East Berlin: before and after the wall

The story of two TV Tower photographs

The recent examination of the cold war era through the depiction of early 1960s Berlin in the 2015 film Bridge of Spies and the drama series Deutschland 83, reminded me of a visit I made to the city in 1986 and again in 2008. On both occasions I took a photograph from the same vantage point – the visitor’s platform of Berlin’s TV Tower near Alexanderplatz. I recently placed them side-by-side. This is the story of how I came to take them.

Today it’s hard to imagine the absurdity of East and West Berlin. West Berlin was a small western enclave enclosed by the East German state, some 100 miles east of the West German border. Somehow after the Second World War the western allies, through the Berlin Airlift initiated because of a Soviet blockade, managed to preserve West Berlin’s existence as a symbol of western freedom in the heart of the Communist Bloc. In 1961 the German Democratic Republic (GDR) government, fearing a brain drain and loss of ideological credibility, built a concrete barrier encircling West Berlin dividing the city, scenes imagined in the film Bridge of Spies. In 1989 the wall came down, the communist bloc disintegrated and a process of East and West German reunification began.

In 1986 travelling by train to Berlin through East Germany was a unique experience. Station platforms presented soldiers rigidly standing to attention with rifles barrels pointing skyward as the train travelled through. This alerted us to the strictly controlled and deeply distrustful state we had entered. It was as if the GDR leaders were subconsciously messaging the on-board western passengers, “Don’t mess with us!” As the train approached Berlin it stopped at the eastern side of the wall. Alsatian dogs were deployed to search under the train for any concealed East German citizen desperate to escape to the west. They didn’t find any. Eventually the train began to move and we rolled through the border crossing into the relative normality of ‘decadent’ West Berlin.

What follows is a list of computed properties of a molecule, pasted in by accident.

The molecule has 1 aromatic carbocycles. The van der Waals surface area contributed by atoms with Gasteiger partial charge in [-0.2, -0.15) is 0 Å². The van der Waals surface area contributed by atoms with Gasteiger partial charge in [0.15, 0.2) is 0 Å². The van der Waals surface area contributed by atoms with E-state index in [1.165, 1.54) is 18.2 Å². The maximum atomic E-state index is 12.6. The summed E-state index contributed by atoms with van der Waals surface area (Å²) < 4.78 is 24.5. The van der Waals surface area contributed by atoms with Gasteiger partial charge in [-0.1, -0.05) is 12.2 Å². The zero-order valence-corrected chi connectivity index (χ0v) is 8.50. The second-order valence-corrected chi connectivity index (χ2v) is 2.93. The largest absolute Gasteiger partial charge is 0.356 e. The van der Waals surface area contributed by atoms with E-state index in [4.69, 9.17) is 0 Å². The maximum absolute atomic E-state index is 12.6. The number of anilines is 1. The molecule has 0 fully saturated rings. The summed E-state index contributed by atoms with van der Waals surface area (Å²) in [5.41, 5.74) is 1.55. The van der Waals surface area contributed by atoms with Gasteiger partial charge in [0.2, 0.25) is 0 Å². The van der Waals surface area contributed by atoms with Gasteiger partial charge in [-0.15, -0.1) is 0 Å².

There was perhaps an understandable air of insecurity about the West Berliners. This was demonstrated by a live-for-the-moment, unrestrained way of life for its residents. The western part of the city was vibrant making a visit to the east acutely paradoxical.

On the day of the East Berlin visit I remember wearing a badge on my right lapel with the word ‘Nosferatcher’ and a cartoon of Margret Thatcher as Nosferatu on it. As I went through Checkpoint Charlie one of the guards said “What is this?!”. A joke, I said. The guard looked at me with an expression of, “We don’t make jokes in East Germany!” A friend on Facebook, who lived in the East around that time, confirmed that, “We went in the cellar to laugh. Very stern upbringing”. I was allowed to keep the badge though.

One of the places we visited was the Berlin TV Tower, constructed between 1965 and 1969, still prominent in the Berlin skyline today. On approaching the entrance to the tower an old man reprimanded us for walking over a patch of mud that presumably had once been covered with grass. We had to use the stairs to climb to the visitor-viewing platform, over 200 metres above the ground. It was a very grey, wet and misty day with poor visibility but I managed to take one photograph, the first one of the two.